Palin's a Brilliant Feminist, I Swear!

by Shaker JMonkey, a dad and a feminist who lives with his partner in Oregon.

Maybe you've heard of Elaine Lafferty. She was editor-in-chief at Ms. Magazine, considers herself a Democrat and a feminist activist.

These days, she's advising the McCain campaign and writing for Sarah Palin and, today, posted an article at Tina Brown's "The Daily Beast" that explains how Palin is "very smart" and that Palin "supports women's rights, deeply and passionately."

No, really. Go take a gander.

Just in case you may be wondering what, exactly, Lafferty is doing for Palin, it appears she's been writing a big speech on women's rights for her. But first, she's got to reassure us that Palin is smart, despite all the nay-sayers' nay-saying.
Now by "smart," I don't refer to a person who is wily or calculating or nimble in the way of certain talented athletes who we admire but suspect don't really have serious brains in their skulls. I mean, instead, a mind that is thoughtful, curious, with a discernable pattern of associative thinking and insight. Palin asks questions, and probes linkages and logic that bring to mind a quirky law professor I once had. Palin is more than a "quick study"; I'd heard rumors around the campaign of her photographic memory and, frankly, I watched it in action. She sees. She processes. She questions, and only then, she acts. What is often called her "confidence" is actually a rarity in national politics: I saw a woman who knows exactly who she is.
Really? A photographic memory? A quick study? Either Lafferty and I are not listening to the same person, or none of those qualities have emerged in interviews or debates quite the way they have one-on-one, making misgivings about these reported smarts totally understandable. I feel the same way about Palin that I do about Bush: Both are smart, but they lack any shred of curiosity about the world outside of their own tiny circle.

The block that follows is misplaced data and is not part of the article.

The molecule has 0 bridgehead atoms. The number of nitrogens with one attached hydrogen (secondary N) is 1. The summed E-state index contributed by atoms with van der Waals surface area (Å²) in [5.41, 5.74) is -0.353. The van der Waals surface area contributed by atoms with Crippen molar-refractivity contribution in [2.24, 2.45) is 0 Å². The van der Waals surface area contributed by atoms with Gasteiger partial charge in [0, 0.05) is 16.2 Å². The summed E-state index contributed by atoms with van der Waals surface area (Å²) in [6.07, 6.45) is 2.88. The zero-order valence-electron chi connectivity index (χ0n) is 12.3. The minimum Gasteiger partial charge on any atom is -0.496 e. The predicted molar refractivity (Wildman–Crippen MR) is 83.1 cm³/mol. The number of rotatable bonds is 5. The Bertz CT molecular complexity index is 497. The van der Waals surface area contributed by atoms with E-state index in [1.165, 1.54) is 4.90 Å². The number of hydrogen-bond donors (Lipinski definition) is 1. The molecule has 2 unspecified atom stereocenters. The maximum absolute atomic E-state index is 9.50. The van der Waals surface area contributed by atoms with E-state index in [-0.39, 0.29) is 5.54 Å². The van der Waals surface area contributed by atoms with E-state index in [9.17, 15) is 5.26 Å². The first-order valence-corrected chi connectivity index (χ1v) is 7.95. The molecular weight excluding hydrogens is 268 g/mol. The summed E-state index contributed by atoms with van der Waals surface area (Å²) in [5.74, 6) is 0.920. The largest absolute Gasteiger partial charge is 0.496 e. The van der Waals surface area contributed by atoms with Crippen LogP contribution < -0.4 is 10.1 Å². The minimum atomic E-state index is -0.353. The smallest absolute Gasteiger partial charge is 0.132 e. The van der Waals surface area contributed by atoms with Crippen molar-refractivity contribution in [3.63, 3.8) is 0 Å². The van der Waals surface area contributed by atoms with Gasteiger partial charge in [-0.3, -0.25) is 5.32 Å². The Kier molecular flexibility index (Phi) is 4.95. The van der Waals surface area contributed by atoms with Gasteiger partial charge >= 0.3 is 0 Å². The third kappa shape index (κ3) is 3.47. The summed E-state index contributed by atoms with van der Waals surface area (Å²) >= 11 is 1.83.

But back to that speech…
So no simple task then, this speech on women's rights.
Er, yeah. No shit.
For the sin of being a Christian personally opposed to abortion, Palin is being pilloried by the inside-the-Beltway Democrat feminist establishment. (Yes, she is anti-abortion. And yes, instead of buying organic New Zealand lamb at Whole Foods, she joins other Alaskans in hunting for food. That's it. She is not a right-wing nut, and all the rest of the Internet drivel—the book banning at the Library, the rape kits decision—is nonsense. I digress.)
That's true. Every feminist I know is insistent on buying only organic New Zealand lamb. And, clearly, these two issues—reproductive choice and organic New Zealand lamb—are of equivalent importance. In other words, both are concerns only of effete, elite, out-of-touch, liberal metropolitan types.

And check out the way in which she completely debunks the stories that she fired the town librarian because she indicated she would not ban books and that the town under her leadership billed rape victims for the rape kits used to gather evidence? So deft, it's worth requoting.
It is nonsense.
Look, I am obviously personally pro-choice, and I disagree with McCain and Palin on that and a few other issues. But like many other Democrats, including Lynn Rothschild, I'm tired of the Democratic Party taking women for granted. I also happen to believe Sarah Palin supports women's rights, deeply and passionately.
True. So long as you ignore Palin's anti-choice position, her apparent belief that abortion clinic bombers aren't terrorists, the (totally NOT debunked) rape kit story, and McCain's own statement that Palin is "a direct counterpoint to the liberal feminist agenda for America," she's clearly a passionate feminist.
Many of those—not all—who decried the sexist media treatment of Hillary Clinton have been silent as Palin has been skewered in the old ways that female public figures are skewered, as well as a host of sexualized new ways as well.
But here is the good news: women, citizens of America's high and low culture, the Economist and People magazine readers, will get it. They got it with Hillary even when feminist leaders were not supporting her or doing so half-heartedly. Yes, Palin is a harder sell, she looks and sounds different, and one can rightfully oppose her based on abortion policies. If you only vote on how a person personally feels about abortion, you will never want her to darken your door. If you care about anything else, she will continue to intrigue you.
Well, Lafferty's right about one thing concerning Palin. The American people? 47 percent of them view her negatively compared to 38 percent who view her positively.

Oh, they get it, all right.

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